The Influence of Spousal Expectations, Interaction, and Bonding on Marital Quality: a Study of Selected Factors Affecting Individuals' Self-Reported Evaluation of their Marriage

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This investigation explored the relationship between married individuals' self-reports of their expectations, interaction, spousal bonding, and marital quality. From two universities, two hundred and thirty-seven currently enrolled and married students volunteered to provide the information on these factors via a semistructured self-administered questionnaire. The typical respondent was a female between 31 and 35 years old who had been married 8 years to her first spouse, had one child at home; and was a senior in college. Of the ten independent variables examined three variables contributed the most to individuals' self-reported evaluation of their marital quality. These were the time spent ... continued below

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ix, 289 leaves

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Kettlitz, Robert E. (Robert Edward) May 10, 1996.

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  • Kettlitz, Robert E. (Robert Edward)

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This investigation explored the relationship between married individuals' self-reports of their expectations, interaction, spousal bonding, and marital quality. From two universities, two hundred and thirty-seven currently enrolled and married students volunteered to provide the information on these factors via a semistructured self-administered questionnaire. The typical respondent was a female between 31 and 35 years old who had been married 8 years to her first spouse, had one child at home; and was a senior in college. Of the ten independent variables examined three variables contributed the most to individuals' self-reported evaluation of their marital quality. These were the time spent each week with their spouse, satisfaction with the quality of time spent with their spouse, and when the greatest level of bonding experiences occurred. Five significant findings emerged from the study. First, respondents' greater satisfaction with the quality of time spent with their spouse was consistently the strongest predictor of higher marital quality. Second, respondents who bonded more with their spouse after marriage or equally before and after marriage reported higher marital quality than those who bonded more before marriage. Third, the amount of time spouses spent together influenced respondents' reported marital quality. Fourth, spousal bonding has a very strong influence on individuals' self-reported marital quality. The influence of spousal bonding upon marital quality has been neglected by marriage and family researchers. Finally, joint activities such as talking, eating and cooking at home, sex, activities shared with children, and church related activities were identified by respondents as consistently promoting both a higher quality level for the time spent with their spouse and with their spousal bonding. Future research on marital quality should use larger and more representative samples, involve personal interviews, use longitudinal data collection, and perform time series or path analysis.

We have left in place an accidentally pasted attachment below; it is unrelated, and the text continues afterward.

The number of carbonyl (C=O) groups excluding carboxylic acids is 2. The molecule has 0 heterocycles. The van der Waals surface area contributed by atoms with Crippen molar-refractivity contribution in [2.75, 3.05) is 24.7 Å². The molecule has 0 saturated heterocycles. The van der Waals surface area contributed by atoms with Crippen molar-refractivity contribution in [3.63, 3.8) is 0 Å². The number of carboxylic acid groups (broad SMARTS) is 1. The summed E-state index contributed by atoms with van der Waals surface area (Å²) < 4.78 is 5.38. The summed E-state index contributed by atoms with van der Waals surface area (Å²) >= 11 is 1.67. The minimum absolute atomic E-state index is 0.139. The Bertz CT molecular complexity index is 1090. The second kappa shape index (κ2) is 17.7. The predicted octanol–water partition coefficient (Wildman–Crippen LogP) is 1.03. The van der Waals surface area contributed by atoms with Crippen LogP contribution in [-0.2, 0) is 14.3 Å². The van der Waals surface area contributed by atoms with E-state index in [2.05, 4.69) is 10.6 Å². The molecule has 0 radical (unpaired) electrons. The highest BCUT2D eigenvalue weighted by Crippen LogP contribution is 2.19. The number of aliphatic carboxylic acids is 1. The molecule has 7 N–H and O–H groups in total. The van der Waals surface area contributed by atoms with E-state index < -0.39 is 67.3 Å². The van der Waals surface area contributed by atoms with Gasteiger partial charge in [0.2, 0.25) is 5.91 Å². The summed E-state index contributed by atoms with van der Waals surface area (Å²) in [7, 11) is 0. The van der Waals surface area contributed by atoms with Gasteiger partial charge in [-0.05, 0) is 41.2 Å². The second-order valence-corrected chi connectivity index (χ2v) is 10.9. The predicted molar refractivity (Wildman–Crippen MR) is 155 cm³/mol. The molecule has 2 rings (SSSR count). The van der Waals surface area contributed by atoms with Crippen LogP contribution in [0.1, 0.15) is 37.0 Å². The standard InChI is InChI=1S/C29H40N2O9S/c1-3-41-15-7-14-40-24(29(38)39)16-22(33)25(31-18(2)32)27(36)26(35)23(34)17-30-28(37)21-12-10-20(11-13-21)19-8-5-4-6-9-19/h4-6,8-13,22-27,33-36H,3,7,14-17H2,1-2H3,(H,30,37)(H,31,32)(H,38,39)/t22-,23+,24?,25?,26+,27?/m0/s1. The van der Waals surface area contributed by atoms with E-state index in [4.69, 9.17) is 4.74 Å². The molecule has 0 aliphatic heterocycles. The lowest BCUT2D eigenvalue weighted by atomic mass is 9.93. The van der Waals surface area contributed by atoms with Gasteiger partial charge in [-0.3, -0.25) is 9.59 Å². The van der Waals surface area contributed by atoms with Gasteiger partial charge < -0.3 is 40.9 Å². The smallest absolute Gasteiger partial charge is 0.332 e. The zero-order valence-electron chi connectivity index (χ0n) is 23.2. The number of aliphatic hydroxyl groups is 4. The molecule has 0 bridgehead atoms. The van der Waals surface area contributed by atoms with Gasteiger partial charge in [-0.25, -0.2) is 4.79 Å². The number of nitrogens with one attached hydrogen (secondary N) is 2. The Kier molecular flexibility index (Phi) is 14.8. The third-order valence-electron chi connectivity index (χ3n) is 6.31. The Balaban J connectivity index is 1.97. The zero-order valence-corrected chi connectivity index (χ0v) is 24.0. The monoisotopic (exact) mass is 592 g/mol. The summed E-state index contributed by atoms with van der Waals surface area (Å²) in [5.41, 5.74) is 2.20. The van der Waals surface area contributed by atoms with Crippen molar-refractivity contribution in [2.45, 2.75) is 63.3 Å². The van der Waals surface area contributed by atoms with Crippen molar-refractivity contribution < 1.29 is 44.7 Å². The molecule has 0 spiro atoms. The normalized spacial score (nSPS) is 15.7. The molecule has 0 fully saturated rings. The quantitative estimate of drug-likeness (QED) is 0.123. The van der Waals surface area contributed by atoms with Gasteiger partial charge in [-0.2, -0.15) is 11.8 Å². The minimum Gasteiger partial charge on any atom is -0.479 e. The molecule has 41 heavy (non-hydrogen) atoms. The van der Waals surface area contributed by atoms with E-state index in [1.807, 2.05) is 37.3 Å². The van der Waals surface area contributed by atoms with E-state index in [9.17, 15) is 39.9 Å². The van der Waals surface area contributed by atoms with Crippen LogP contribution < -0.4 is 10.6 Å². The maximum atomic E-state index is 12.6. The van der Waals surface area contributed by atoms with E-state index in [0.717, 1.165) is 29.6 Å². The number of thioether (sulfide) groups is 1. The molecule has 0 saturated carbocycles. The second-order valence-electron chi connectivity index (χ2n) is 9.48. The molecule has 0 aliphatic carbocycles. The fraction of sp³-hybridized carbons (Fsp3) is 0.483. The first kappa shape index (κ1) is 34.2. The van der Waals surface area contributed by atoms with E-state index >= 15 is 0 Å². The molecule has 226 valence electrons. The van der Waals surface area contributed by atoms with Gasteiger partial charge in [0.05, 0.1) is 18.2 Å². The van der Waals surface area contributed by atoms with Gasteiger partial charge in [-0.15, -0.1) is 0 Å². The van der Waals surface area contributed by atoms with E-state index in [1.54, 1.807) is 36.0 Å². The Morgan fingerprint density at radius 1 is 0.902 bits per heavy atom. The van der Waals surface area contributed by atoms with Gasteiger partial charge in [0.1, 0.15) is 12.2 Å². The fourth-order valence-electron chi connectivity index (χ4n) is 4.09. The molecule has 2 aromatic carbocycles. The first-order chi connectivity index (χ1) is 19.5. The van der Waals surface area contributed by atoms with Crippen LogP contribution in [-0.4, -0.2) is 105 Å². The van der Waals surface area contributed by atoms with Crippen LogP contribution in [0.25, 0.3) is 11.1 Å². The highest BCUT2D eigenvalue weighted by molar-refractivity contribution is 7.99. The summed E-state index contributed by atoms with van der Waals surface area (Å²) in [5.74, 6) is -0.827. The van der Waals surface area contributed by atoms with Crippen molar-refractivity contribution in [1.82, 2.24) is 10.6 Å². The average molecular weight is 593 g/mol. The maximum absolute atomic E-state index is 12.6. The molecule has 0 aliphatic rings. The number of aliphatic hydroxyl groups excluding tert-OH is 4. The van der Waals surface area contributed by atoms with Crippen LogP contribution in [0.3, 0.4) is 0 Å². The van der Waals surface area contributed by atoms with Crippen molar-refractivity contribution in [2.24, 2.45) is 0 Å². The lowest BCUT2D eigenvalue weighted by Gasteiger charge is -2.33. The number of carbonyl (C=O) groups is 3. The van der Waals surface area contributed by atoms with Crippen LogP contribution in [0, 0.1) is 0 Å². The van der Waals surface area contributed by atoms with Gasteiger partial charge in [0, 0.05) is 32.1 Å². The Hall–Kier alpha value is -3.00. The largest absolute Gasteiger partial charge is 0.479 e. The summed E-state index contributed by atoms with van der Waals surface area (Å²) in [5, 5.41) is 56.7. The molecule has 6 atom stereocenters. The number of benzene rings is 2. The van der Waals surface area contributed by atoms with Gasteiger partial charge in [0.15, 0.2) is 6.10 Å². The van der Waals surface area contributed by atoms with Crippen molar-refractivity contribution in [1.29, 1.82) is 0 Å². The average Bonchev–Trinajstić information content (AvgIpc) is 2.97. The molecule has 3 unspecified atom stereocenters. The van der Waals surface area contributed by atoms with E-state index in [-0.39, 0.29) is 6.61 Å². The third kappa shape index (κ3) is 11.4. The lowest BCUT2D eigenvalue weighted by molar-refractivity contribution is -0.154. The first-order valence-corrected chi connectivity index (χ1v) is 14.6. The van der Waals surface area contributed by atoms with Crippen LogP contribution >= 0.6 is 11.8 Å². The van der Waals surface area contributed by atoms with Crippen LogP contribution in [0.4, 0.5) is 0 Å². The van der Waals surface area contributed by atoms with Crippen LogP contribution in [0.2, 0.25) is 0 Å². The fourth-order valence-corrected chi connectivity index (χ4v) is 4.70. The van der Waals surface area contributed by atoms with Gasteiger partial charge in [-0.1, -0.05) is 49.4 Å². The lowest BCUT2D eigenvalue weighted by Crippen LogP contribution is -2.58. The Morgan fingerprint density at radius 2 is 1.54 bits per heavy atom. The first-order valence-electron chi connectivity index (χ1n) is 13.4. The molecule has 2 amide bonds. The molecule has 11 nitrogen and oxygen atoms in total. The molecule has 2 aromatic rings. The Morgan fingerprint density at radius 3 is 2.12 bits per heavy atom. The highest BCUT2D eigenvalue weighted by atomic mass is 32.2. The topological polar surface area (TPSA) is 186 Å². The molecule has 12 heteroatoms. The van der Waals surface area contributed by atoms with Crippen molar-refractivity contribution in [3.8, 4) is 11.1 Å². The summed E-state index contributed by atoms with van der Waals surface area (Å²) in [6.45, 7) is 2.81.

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ix, 289 leaves

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  • May 10, 1996

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  • March 24, 2014, 8:07 p.m.

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  • May 15, 2015, 8:07 a.m.

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Kettlitz, Robert E. (Robert Edward). The Influence of Spousal Expectations, Interaction, and Bonding on Marital Quality: a Study of Selected Factors Affecting Individuals' Self-Reported Evaluation of their Marriage, dissertation, May 10, 1996; Denton, Texas. (digital.library.unt.edu/ark:/67531/metadc277798/: accessed September 20, 2017), University of North Texas Libraries, Digital Library, digital.library.unt.edu; .